Based on the 1965 autobiography Malcolm X co-wrote with Roots creator Alex Haley, this biopic explores his rise from a troubled youth to a powerful civil rights activist. Denzel Washington received an Oscar nomination for his performance as the iconic figure.

Behind the scenes:
This wasn’t the first time Washington tried his hand at portraying Malcolm X. He played the civil rights leader 10 year prior to his casting in Spike Lee’s film for a play at the New Federal Theatre in New York. It was then that he began to deepen his understanding of the legendary figure.

Leading up to his role in Malcolm X, Washington, a native to New York, spent time tirelessly researching the activist at Schaumburg Library in Harlem. “It became my home away from home and it’s a great resource library,” he explained in an interview with Fresh Air. “I can’t say enough about the work that I did, not just on Malcolm X, but other parts over the years I would always visit the Schaumburg.”

Next: Ben Kingsley

Gandhi (1982)

Ben Kingsley as Gandhi

This epic drama tells the story of Mahatma Gandhi, known for leading the Indian people into a non-violent resistance against British rule. British actor Ben Kingsley received an Oscar for his uncanny portrayal of Gandhi.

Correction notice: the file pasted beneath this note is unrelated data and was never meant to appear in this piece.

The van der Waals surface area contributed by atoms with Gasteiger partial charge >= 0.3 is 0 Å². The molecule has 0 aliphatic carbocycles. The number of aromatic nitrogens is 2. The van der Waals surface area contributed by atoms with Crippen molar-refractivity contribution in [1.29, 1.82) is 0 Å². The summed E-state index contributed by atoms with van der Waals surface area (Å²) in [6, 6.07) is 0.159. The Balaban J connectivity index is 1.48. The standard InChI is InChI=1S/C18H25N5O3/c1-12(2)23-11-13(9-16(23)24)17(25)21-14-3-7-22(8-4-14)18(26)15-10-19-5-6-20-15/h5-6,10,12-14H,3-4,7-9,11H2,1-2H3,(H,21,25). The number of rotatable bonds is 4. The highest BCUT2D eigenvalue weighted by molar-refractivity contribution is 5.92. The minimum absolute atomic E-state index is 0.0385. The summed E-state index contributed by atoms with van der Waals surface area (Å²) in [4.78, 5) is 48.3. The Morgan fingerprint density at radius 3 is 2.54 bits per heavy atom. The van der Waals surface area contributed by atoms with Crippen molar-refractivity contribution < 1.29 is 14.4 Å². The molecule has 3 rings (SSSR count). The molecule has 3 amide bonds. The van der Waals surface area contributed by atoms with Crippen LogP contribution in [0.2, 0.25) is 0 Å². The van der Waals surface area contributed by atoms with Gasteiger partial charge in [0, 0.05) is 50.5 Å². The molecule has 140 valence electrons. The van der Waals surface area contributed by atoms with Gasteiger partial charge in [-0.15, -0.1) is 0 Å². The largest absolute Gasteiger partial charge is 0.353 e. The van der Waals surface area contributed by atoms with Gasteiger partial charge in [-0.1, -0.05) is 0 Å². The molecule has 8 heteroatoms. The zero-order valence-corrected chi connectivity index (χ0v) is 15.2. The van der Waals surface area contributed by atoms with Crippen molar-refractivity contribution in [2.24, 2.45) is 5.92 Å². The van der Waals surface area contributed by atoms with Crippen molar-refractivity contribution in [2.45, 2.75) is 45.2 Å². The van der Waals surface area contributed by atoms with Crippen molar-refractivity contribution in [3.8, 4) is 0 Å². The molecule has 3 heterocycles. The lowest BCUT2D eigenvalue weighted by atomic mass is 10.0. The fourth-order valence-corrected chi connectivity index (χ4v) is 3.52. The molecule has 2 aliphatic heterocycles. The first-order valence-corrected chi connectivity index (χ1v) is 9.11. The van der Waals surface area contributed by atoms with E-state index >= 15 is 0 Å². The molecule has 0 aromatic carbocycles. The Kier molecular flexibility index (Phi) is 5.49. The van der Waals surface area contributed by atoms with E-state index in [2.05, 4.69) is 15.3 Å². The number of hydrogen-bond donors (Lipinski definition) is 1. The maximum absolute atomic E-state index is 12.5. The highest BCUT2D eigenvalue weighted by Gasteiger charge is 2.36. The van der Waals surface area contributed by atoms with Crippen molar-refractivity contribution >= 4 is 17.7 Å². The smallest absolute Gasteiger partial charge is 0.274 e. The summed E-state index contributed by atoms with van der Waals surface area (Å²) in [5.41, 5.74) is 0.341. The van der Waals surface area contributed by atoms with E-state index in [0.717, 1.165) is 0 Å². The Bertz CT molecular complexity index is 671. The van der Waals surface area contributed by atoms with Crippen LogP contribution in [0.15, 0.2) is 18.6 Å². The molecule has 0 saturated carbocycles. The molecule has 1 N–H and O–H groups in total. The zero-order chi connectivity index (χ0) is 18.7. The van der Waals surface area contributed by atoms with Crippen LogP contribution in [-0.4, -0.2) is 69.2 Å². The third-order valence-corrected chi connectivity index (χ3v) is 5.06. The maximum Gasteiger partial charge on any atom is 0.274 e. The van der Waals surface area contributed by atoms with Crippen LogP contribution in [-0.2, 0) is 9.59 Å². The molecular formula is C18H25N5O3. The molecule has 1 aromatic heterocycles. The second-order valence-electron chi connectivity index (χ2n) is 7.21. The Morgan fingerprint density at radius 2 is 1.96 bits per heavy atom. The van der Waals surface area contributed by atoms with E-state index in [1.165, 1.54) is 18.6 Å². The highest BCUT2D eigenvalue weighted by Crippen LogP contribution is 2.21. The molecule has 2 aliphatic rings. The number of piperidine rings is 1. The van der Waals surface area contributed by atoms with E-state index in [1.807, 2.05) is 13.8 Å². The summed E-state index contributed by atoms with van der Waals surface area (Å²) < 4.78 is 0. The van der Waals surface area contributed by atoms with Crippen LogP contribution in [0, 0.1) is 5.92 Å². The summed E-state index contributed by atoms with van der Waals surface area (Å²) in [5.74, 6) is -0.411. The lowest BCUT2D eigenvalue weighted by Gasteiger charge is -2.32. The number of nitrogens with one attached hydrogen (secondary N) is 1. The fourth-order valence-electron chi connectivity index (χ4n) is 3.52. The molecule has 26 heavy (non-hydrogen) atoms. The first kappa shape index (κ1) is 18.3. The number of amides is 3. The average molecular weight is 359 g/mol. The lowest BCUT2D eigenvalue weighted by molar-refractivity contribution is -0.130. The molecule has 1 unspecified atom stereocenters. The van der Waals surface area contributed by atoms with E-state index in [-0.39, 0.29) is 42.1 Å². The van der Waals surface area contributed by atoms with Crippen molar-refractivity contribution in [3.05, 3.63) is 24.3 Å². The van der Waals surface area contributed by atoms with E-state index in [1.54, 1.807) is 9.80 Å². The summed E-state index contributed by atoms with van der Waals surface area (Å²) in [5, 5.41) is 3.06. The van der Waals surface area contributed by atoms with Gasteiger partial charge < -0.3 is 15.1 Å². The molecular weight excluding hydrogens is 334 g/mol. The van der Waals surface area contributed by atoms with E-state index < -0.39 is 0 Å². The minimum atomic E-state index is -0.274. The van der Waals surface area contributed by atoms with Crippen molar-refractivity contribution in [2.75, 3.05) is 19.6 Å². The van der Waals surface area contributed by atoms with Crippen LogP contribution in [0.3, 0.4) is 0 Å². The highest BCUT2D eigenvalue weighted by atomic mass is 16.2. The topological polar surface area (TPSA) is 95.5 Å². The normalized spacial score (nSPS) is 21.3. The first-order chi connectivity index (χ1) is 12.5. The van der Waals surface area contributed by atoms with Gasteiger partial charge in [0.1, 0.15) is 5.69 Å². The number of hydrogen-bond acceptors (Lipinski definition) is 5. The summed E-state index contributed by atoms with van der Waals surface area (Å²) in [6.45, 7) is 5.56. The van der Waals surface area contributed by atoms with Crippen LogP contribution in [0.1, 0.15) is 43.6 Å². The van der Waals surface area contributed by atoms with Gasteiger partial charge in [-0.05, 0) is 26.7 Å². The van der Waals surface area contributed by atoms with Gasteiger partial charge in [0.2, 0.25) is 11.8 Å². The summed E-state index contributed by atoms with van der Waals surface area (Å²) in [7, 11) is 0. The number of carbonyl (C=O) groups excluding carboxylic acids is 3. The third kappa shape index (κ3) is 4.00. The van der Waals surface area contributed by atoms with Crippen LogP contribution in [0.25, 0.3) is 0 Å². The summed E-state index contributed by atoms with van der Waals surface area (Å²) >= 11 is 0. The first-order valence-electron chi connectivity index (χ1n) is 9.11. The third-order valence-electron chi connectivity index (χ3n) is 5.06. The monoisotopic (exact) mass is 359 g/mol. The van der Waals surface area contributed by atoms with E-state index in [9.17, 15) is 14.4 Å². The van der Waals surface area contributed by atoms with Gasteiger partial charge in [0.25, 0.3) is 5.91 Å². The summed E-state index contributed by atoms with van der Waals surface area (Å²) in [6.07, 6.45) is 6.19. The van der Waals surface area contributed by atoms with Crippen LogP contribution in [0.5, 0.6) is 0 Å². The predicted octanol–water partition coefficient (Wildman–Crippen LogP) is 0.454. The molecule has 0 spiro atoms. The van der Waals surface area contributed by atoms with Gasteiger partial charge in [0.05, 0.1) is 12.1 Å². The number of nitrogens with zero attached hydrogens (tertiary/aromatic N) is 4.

Behind the scenes:
Kingsley didn’t take his role lightly. “It’s an awesome responsibility, and the weight of it sort of lands between your shoulders,” he told the New York Times.

That attitude was also reflected in his preparation, which he says he went about “methodically and scientifically.” His research involved poring over every bit of material on the great liberator, which included everything from biographies to old photographs and newsreels. “All you can do is just look at them and hope something goes in.”

Kingsley also committed himself physically to the role, shaving his head and losing 20 pounds on Gandhi’s vegetarian diet. He even practiced yoga, started meditating and learned to spin cotton.

While these details don’t necessarily appear on camera, the Academy Award-winning actor says the effect his preparation had on his performance was visceral. ”The preparation is entirely systematic, practical and scientific, but when I play the role, whether it is Hamlet or Gandhi, some other kind of information comes to the forefront, a certain energy is released,” he told the New York Times. “There is some essence in me that adheres itself to the work. I can’t tell you what it is—I can’t tell you what the heart of my mystery is—because I don’t know; all I know is that it is the product of extremely hard work.”